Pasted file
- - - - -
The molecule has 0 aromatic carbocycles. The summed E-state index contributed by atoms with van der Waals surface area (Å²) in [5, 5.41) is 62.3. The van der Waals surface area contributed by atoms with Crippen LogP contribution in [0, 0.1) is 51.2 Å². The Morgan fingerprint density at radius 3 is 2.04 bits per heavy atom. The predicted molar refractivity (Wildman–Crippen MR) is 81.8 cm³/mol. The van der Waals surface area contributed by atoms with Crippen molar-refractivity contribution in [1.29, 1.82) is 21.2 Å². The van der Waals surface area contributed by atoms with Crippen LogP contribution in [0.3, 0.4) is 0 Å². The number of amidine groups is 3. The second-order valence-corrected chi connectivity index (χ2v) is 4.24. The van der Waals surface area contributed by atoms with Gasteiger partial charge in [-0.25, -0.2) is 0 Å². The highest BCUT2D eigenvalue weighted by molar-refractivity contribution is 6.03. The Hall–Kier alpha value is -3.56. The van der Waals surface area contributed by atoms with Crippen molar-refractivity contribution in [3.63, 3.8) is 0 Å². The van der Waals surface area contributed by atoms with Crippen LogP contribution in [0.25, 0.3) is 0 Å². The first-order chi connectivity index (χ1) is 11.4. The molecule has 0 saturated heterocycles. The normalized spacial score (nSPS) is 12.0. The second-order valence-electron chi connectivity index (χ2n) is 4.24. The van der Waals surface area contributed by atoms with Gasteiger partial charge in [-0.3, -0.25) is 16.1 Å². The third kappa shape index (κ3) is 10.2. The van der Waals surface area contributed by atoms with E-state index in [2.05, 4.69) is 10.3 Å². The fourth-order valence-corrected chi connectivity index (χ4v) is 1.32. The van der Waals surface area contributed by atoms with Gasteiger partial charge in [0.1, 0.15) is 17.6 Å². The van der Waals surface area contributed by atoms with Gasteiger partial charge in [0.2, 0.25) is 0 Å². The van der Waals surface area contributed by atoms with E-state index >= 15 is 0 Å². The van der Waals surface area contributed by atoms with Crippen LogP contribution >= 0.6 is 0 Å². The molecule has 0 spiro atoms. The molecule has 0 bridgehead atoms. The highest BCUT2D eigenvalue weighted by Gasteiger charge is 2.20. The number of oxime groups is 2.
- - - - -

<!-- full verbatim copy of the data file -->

The molecule has 0 aromatic carbocycles. The summed E-state index contributed by atoms with van der Waals surface area (Å²) in [5, 5.41) is 62.3. The van der Waals surface area contributed by atoms with Crippen LogP contribution in [0, 0.1) is 51.2 Å². The Morgan fingerprint density at radius 3 is 2.04 bits per heavy atom. The predicted molar refractivity (Wildman–Crippen MR) is 81.8 cm³/mol. The van der Waals surface area contributed by atoms with Crippen molar-refractivity contribution in [1.29, 1.82) is 21.2 Å². The van der Waals surface area contributed by atoms with Crippen LogP contribution in [0.3, 0.4) is 0 Å². The number of amidine groups is 3. The second-order valence-corrected chi connectivity index (χ2v) is 4.24. The van der Waals surface area contributed by atoms with Gasteiger partial charge in [-0.25, -0.2) is 0 Å². The highest BCUT2D eigenvalue weighted by molar-refractivity contribution is 6.03. The Hall–Kier alpha value is -3.56. The van der Waals surface area contributed by atoms with Crippen molar-refractivity contribution in [3.63, 3.8) is 0 Å². The van der Waals surface area contributed by atoms with Crippen LogP contribution in [0.25, 0.3) is 0 Å². The first-order chi connectivity index (χ1) is 11.4. The molecule has 0 saturated heterocycles. The normalized spacial score (nSPS) is 12.0. The second-order valence-electron chi connectivity index (χ2n) is 4.24. The van der Waals surface area contributed by atoms with Gasteiger partial charge in [-0.3, -0.25) is 16.1 Å². The third kappa shape index (κ3) is 10.2. The van der Waals surface area contributed by atoms with E-state index in [2.05, 4.69) is 10.3 Å². The fourth-order valence-corrected chi connectivity index (χ4v) is 1.32. The van der Waals surface area contributed by atoms with Gasteiger partial charge in [0.1, 0.15) is 17.6 Å². The van der Waals surface area contributed by atoms with Gasteiger partial charge in [0.2, 0.25) is 0 Å². The van der Waals surface area contributed by atoms with E-state index >= 15 is 0 Å². The van der Waals surface area contributed by atoms with Crippen LogP contribution >= 0.6 is 0 Å². The molecule has 0 spiro atoms. The molecule has 0 bridgehead atoms. The highest BCUT2D eigenvalue weighted by Gasteiger charge is 2.20. The number of oxime groups is 2.